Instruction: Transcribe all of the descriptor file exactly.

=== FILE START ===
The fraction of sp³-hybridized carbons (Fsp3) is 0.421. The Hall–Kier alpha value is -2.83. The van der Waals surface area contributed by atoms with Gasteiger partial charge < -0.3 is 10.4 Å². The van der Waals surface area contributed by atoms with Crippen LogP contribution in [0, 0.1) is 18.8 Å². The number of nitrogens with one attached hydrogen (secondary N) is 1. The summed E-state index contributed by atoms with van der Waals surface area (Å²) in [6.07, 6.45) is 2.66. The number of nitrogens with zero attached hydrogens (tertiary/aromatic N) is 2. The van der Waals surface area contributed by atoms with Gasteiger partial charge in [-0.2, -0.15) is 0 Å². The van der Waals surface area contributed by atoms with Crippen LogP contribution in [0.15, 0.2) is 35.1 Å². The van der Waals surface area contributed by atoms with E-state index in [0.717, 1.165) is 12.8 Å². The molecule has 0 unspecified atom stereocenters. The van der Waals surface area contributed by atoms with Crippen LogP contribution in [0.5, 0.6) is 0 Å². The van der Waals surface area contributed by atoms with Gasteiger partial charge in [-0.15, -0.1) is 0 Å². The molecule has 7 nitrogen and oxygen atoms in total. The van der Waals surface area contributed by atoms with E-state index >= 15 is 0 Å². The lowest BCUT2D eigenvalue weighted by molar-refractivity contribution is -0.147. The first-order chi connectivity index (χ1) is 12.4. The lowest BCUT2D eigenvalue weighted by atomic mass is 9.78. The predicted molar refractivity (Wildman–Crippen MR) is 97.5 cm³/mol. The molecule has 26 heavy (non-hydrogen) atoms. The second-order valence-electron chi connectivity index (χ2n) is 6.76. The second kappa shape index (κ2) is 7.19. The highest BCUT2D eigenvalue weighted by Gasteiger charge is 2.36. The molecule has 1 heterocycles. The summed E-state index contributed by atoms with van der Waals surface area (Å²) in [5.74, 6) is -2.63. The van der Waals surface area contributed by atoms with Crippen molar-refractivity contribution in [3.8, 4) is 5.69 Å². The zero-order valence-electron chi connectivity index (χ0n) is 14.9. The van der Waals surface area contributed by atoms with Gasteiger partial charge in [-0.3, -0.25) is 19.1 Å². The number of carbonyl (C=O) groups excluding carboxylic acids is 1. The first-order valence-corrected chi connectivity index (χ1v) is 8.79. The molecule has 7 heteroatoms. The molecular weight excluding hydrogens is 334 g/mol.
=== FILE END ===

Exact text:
The fraction of sp³-hybridized carbons (Fsp3) is 0.421. The Hall–Kier alpha value is -2.83. The van der Waals surface area contributed by atoms with Gasteiger partial charge < -0.3 is 10.4 Å². The van der Waals surface area contributed by atoms with Crippen LogP contribution in [0, 0.1) is 18.8 Å². The number of nitrogens with one attached hydrogen (secondary N) is 1. The summed E-state index contributed by atoms with van der Waals surface area (Å²) in [6.07, 6.45) is 2.66. The number of nitrogens with zero attached hydrogens (tertiary/aromatic N) is 2. The van der Waals surface area contributed by atoms with Gasteiger partial charge in [-0.2, -0.15) is 0 Å². The van der Waals surface area contributed by atoms with Crippen LogP contribution in [0.15, 0.2) is 35.1 Å². The van der Waals surface area contributed by atoms with E-state index in [0.717, 1.165) is 12.8 Å². The molecule has 0 unspecified atom stereocenters. The van der Waals surface area contributed by atoms with Crippen LogP contribution in [0.5, 0.6) is 0 Å². The van der Waals surface area contributed by atoms with Gasteiger partial charge in [-0.15, -0.1) is 0 Å². The molecule has 7 nitrogen and oxygen atoms in total. The van der Waals surface area contributed by atoms with E-state index >= 15 is 0 Å². The lowest BCUT2D eigenvalue weighted by molar-refractivity contribution is -0.147. The first-order chi connectivity index (χ1) is 12.4. The lowest BCUT2D eigenvalue weighted by atomic mass is 9.78. The predicted molar refractivity (Wildman–Crippen MR) is 97.5 cm³/mol. The molecule has 26 heavy (non-hydrogen) atoms. The second-order valence-electron chi connectivity index (χ2n) is 6.76. The second kappa shape index (κ2) is 7.19. The highest BCUT2D eigenvalue weighted by Gasteiger charge is 2.36. The molecule has 1 heterocycles. The summed E-state index contributed by atoms with van der Waals surface area (Å²) in [5.74, 6) is -2.63. The van der Waals surface area contributed by atoms with Crippen molar-refractivity contribution in [3.8, 4) is 5.69 Å². The zero-order valence-electron chi connectivity index (χ0n) is 14.9. The van der Waals surface area contributed by atoms with Gasteiger partial charge in [-0.3, -0.25) is 19.1 Å². The number of carbonyl (C=O) groups excluding carboxylic acids is 1. The first-order valence-corrected chi connectivity index (χ1v) is 8.79. The molecule has 7 heteroatoms. The molecular weight excluding hydrogens is 334 g/mol.